The politics of maturity

WE do not doubt that President Jacob Zuma's call for the IFP "to come home" comes from a good place in his heart. That is not the same as saying we think it will happen or that it will be ideal if it did.

WE do not doubt that President Jacob Zuma's call for the IFP "to come home" comes from a good place in his heart. That is not the same as saying we think it will happen or that it will be ideal if it did.

The IFP has alreadydismissed the proposed marriage. Without using as many words, the party sees this as an attempted acquisition rather than a merger.

We sympathise with the IFP view.

We would rather see parties across the political spectrum beginning to cooperate on issues of mutual concern and adopting opposing poles only when the situation requires. Politicians and their supporters need to remember that there are no permanent friends or foes in politics.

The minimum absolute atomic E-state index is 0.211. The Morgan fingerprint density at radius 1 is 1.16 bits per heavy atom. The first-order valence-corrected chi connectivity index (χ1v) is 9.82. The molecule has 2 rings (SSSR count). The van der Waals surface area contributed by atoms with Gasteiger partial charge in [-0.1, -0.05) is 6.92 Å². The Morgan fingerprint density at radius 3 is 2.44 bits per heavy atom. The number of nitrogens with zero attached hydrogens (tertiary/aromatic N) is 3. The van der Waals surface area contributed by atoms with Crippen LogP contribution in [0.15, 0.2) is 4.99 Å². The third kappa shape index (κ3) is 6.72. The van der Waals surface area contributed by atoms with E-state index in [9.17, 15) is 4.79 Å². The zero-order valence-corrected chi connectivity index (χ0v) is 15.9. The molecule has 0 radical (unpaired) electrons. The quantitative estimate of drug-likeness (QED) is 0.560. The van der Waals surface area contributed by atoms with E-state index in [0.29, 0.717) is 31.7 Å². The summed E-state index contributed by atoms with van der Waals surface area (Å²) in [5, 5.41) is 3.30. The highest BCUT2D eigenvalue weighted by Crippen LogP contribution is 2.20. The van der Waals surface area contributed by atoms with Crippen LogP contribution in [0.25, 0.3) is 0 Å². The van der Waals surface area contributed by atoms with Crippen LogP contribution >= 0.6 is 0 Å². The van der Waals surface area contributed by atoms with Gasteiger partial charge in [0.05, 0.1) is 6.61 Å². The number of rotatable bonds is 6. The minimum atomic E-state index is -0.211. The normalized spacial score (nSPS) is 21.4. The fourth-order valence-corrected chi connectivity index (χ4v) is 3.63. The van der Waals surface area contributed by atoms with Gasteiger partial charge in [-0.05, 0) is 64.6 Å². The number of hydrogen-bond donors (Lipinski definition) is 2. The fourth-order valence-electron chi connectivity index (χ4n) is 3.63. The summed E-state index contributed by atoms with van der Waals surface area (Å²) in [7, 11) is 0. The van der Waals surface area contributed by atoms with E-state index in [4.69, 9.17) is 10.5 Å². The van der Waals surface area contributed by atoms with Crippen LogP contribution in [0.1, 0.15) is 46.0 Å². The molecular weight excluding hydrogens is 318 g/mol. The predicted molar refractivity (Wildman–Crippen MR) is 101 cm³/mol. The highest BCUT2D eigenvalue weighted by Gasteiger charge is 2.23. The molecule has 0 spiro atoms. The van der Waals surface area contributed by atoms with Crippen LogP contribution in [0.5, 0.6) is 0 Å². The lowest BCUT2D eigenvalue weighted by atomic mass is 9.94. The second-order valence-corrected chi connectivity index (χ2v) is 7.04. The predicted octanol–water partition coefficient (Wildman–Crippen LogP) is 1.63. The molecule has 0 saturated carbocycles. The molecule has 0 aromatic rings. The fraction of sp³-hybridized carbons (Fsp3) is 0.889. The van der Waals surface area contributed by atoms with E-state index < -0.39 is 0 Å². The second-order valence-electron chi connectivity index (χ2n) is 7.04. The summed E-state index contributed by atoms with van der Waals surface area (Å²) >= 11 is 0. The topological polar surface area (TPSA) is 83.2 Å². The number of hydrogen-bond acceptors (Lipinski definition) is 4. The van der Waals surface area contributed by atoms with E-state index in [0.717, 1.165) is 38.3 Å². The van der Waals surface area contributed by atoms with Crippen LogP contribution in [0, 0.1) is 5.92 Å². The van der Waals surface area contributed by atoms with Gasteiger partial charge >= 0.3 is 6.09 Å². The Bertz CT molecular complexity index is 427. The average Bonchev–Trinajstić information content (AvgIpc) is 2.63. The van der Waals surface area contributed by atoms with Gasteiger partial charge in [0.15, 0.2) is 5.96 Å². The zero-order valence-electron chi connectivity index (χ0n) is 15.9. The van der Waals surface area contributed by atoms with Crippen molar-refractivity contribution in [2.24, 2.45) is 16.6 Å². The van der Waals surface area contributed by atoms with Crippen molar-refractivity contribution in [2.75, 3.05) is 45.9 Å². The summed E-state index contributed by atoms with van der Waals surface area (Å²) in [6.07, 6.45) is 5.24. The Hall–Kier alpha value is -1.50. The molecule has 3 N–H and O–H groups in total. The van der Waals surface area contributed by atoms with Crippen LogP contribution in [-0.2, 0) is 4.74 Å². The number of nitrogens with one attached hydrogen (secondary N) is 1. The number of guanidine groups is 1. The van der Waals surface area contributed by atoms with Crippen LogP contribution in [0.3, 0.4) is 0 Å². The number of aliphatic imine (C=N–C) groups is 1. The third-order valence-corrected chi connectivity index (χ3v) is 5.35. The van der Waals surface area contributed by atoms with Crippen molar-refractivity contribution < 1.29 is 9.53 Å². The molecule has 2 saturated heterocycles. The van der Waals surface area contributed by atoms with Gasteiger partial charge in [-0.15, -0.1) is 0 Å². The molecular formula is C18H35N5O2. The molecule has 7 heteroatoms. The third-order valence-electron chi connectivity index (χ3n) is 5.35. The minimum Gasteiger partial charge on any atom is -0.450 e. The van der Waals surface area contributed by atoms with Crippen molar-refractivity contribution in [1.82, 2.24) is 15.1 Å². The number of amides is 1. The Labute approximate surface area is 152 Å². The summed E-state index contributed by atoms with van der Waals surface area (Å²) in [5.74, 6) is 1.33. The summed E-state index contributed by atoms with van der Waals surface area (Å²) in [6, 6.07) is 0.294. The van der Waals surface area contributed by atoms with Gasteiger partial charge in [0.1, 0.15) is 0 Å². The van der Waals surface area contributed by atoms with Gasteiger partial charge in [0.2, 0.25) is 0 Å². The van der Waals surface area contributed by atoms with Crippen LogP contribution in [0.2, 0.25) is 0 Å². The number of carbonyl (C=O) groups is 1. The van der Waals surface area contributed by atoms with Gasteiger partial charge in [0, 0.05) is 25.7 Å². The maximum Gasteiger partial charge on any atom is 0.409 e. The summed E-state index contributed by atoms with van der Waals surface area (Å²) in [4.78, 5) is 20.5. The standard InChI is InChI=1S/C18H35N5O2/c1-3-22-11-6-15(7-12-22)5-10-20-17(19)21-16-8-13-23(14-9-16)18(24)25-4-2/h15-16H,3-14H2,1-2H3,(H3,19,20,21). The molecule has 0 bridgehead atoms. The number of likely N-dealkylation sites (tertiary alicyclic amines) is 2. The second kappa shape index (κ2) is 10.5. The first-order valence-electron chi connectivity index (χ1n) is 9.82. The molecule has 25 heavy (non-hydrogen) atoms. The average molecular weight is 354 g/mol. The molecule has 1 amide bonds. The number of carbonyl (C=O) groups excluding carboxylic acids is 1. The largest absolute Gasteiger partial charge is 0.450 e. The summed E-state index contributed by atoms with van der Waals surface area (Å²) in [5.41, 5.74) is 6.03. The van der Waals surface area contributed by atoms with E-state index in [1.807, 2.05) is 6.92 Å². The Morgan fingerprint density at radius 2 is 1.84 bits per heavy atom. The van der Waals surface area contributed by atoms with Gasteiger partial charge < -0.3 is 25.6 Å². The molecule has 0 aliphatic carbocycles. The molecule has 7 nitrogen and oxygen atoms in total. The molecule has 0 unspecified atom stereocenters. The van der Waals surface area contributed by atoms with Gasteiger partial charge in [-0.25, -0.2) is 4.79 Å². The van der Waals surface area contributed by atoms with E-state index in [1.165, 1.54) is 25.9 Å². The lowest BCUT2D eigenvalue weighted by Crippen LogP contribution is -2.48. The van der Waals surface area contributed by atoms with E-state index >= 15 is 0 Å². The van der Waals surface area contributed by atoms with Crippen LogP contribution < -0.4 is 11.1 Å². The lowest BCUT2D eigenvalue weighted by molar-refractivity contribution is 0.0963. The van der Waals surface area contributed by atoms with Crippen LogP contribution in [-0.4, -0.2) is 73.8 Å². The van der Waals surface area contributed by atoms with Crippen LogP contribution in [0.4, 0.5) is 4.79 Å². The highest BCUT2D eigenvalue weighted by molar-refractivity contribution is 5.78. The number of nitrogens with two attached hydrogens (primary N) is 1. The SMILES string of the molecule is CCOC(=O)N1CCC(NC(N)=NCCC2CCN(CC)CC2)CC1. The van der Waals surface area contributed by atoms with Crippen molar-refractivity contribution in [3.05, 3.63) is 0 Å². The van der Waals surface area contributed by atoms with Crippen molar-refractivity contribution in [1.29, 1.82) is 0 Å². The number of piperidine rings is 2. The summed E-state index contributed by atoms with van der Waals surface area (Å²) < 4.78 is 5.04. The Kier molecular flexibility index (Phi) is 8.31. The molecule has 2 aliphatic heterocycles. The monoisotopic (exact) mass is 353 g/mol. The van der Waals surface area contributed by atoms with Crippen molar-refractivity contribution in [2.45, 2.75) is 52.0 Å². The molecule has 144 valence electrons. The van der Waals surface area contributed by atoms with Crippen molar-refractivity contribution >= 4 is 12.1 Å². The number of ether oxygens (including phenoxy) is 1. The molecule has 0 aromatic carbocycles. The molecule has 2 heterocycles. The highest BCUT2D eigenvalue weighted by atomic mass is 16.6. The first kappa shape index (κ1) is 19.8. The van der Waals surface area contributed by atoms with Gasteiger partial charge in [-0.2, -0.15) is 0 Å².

Our democracy needs to mature to such a state that we realise that differences of opinion are not necessarily divisions.

Being an opposition party does not necessarily mean being anti-establishment.

If the ANC and IFP do eventually merge, let it be because both parties find themselves so similar in outlook that they no longer see the need for both to exist and fish in the same pond. It should never be merely to swallow the weaker party.

As the ANC itself has shown, democracy works best when the people have options.

It might not be perfect, but democracy, as we know it, remains the best way of ensuring that the voice of the people gets to be heard and that the powers that be account for the trust placed on them.

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